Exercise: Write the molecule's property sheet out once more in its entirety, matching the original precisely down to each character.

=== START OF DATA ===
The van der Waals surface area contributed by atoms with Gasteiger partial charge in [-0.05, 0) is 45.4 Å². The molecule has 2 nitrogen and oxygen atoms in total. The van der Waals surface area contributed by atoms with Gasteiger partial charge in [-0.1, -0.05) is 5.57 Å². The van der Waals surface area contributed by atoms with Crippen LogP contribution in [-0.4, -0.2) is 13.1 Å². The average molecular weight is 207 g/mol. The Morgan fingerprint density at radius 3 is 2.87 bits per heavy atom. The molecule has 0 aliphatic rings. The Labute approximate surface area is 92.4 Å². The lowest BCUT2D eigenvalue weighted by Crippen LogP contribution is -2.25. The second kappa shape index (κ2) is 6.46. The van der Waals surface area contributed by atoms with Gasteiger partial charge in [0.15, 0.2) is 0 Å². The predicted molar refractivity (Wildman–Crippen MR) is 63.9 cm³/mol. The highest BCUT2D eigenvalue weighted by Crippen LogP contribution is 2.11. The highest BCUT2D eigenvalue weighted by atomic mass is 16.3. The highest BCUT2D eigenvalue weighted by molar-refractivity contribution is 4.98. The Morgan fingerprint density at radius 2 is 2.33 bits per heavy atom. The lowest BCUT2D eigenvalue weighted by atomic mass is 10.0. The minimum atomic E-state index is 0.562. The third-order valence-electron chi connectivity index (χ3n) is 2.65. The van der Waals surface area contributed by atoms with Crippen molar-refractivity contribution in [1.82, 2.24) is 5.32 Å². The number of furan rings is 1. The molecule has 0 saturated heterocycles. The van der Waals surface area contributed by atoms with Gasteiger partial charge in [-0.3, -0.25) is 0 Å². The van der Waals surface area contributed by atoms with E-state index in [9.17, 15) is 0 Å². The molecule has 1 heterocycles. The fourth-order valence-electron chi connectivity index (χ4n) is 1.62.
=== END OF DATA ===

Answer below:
The van der Waals surface area contributed by atoms with Gasteiger partial charge in [-0.05, 0) is 45.4 Å². The molecule has 2 nitrogen and oxygen atoms in total. The van der Waals surface area contributed by atoms with Gasteiger partial charge in [-0.1, -0.05) is 5.57 Å². The van der Waals surface area contributed by atoms with Crippen LogP contribution in [-0.4, -0.2) is 13.1 Å². The average molecular weight is 207 g/mol. The Morgan fingerprint density at radius 3 is 2.87 bits per heavy atom. The molecule has 0 aliphatic rings. The Labute approximate surface area is 92.4 Å². The lowest BCUT2D eigenvalue weighted by Crippen LogP contribution is -2.25. The second kappa shape index (κ2) is 6.46. The van der Waals surface area contributed by atoms with Gasteiger partial charge in [0.15, 0.2) is 0 Å². The predicted molar refractivity (Wildman–Crippen MR) is 63.9 cm³/mol. The highest BCUT2D eigenvalue weighted by Crippen LogP contribution is 2.11. The highest BCUT2D eigenvalue weighted by atomic mass is 16.3. The highest BCUT2D eigenvalue weighted by molar-refractivity contribution is 4.98. The Morgan fingerprint density at radius 2 is 2.33 bits per heavy atom. The lowest BCUT2D eigenvalue weighted by atomic mass is 10.0. The minimum atomic E-state index is 0.562. The third-order valence-electron chi connectivity index (χ3n) is 2.65. The van der Waals surface area contributed by atoms with Crippen molar-refractivity contribution in [1.82, 2.24) is 5.32 Å². The number of furan rings is 1. The molecule has 0 saturated heterocycles. The van der Waals surface area contributed by atoms with Gasteiger partial charge in [-0.3, -0.25) is 0 Å². The van der Waals surface area contributed by atoms with E-state index in [9.17, 15) is 0 Å². The molecule has 1 heterocycles. The fourth-order valence-electron chi connectivity index (χ4n) is 1.62.